First, before you all tell me to use the general forum, I want to state that this thread is very off topic from CFA material. I am posting in here because I’ve spent the most time reading and “talking” to you all for the past 6 months and I really don’t know anything about the general forum. I trust all of YOUR advice. My question has to do with annual discretionary bonuses. I graduated in May of 06’ and started working for a small firm around August of 06. At the end of 06 I got a small bonus for “doing a good job” etc. etc. but it was more of an atta boy because I was training the entire time. My contract says that I am eligible for a discrecionary bonus at the end of the year. Now it has been a full year and our firm declares bonuses in December, not February. We are small enough and I play a key enough roll to know with about 90% assurance the amount of money the firm netted this year and how much of it correlates to my direct involvement. Now, because this is my first full year in industry, I was wondering if it is normal to discuss the bonus figure when they call me in. I’m not sure if it’s something where they give you a number and that’s that or there is room for discussion. Perhaps it is different at every organization and different for various positions in the firm. I don’t want to be rude or presumptuous but I also don’t want to be undercut. Can any of you share your experiences and maybe give me some advice? Should I “present” all the data I’ve collected or just take what they give and either be happy or start looking elsewhere. If it makes a difference, all of the partners have extensive experience in banking, servicing, and consulting and each deffected from a bulge bracket. From my experience and from talking to friends at bulge brackets, it appears as though they have set up this firm similar to what they are acustomed too for the most part.
If your contract explicitly stipulates that you’re eligible for a bonus after one year, then I wouldn’t think you’re out of line if you bring it up, especially if you have a great working relationship with the management and they think you’re doing a good job. It’s really important what the culture of the place is and co-workers that have been there for a while might be able to provide an inkling as to how management handles these situations. Is there anyone you can talk to about that? Some firms have policies that are more rigid than others and that plays a role as well. In terms of prep for performance reviews, it never hurts to put together a list of stuff you’ve done well (remember to provide EXACT dates, #s, etc that’s crucial - keep a log of stuff you want mgmt to know about and bring it up without being presumptuous at your next perf review), better be overprepared than underprepared. Most importantly play it by ear, no substitute for that, since there’s no one size fits all advice here - do your homework and see which way the conversation goes when you sit down with them and act accordingly. good luck.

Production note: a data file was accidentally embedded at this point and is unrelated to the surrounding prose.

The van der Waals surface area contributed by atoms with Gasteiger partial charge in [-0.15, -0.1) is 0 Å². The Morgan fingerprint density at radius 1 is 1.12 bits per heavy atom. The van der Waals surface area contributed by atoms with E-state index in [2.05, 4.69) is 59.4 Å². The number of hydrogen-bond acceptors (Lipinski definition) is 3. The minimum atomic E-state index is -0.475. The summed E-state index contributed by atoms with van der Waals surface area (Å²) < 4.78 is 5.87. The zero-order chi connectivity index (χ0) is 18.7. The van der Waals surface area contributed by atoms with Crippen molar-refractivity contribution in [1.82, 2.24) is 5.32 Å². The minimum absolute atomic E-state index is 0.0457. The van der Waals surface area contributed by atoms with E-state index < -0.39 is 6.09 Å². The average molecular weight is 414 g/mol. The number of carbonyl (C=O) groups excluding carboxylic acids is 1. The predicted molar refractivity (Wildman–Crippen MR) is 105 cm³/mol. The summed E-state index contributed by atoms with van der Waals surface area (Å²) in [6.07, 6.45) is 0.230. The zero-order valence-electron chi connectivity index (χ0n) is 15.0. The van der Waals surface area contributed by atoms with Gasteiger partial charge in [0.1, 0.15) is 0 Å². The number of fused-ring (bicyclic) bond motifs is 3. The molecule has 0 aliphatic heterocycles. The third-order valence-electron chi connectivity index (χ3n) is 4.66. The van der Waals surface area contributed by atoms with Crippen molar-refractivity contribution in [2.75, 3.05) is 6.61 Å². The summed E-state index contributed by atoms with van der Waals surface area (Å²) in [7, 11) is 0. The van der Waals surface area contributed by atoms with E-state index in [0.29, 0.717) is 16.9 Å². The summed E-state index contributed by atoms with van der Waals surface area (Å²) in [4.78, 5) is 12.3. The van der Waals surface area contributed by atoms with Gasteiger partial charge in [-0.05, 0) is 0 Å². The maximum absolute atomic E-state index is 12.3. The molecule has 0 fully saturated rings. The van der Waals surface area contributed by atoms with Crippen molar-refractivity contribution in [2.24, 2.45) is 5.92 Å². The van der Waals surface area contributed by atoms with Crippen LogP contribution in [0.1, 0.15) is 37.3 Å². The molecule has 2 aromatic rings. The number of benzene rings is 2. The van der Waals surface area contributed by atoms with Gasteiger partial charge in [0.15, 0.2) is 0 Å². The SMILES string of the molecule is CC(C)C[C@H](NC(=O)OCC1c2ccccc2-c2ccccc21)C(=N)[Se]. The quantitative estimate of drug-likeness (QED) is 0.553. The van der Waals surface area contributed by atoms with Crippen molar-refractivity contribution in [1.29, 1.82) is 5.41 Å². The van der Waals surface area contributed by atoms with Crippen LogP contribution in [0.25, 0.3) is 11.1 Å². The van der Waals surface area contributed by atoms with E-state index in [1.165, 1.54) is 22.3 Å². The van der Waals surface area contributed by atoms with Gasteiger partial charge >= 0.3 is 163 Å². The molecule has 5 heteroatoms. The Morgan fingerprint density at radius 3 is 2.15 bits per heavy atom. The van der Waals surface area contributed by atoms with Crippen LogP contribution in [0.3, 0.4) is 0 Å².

my comments are from employer’s perspective after many hundreds of bonus discussions with staff: Think of your bonus as a business plan, not an entitlement or promise or part of a contract. To get a bonus of $x you need do demonstrate that you made the firm (or saved) double that. And that means over and above your normal job, because that’s what you get your salary for. Go to your boss with a 1-pager (with attachments that show details) that looks like a business plan. Make a convincing case and they can’t say no to you. In fact if you think you want say $10k bonus, then aim for $20k and make up a good case for it. Even in the back office you can demonstrate how you’ve added value - streamlined a process, automated a system, fixed errors or problems, prevented clients from leaving after FO stuff-ups, helped/trained new staff, reduced compliant numbers, etc. If you can’t demonstrate how you’ve added value or made (or saved) the firm money somehow, then you’re probably approaching your job the wrong way. Start working on this from now on and set a date in say 3 months to try again. Avoid common mistakes like taking credit for others’ work. Instead show how you worked as a team, etc. Don’t be vague and indecisive - walk in and say “I am seeking a $20k bonus because I earned/saved the firm än extra $40k and here’s how…” The aim is to make it easy for your boss to justify to his/her boss why you should get the bonus. If they say no, then ask spefically why, and what you need to do to get one. Don’t settle for next year, get them to set specific targets for 3 months, then go and do it. If you’re in a booming sector where anybody with a pulse is highly sought-after, then you’ll probably get a bonus just so you won’t leave for more money somewhere else. But in most parts of the industry you need to demonstrate why paying you a bonus makes commercial sense for the firm. At the monent you probably view the firm paying you a bonus is a COST to the firm. Instead , start viewing it as an INVESTMENT which more than pays for itself in the value you have added. Plus if you demonstrate that you are thinking like this you will probably get promoted as well!! good luck…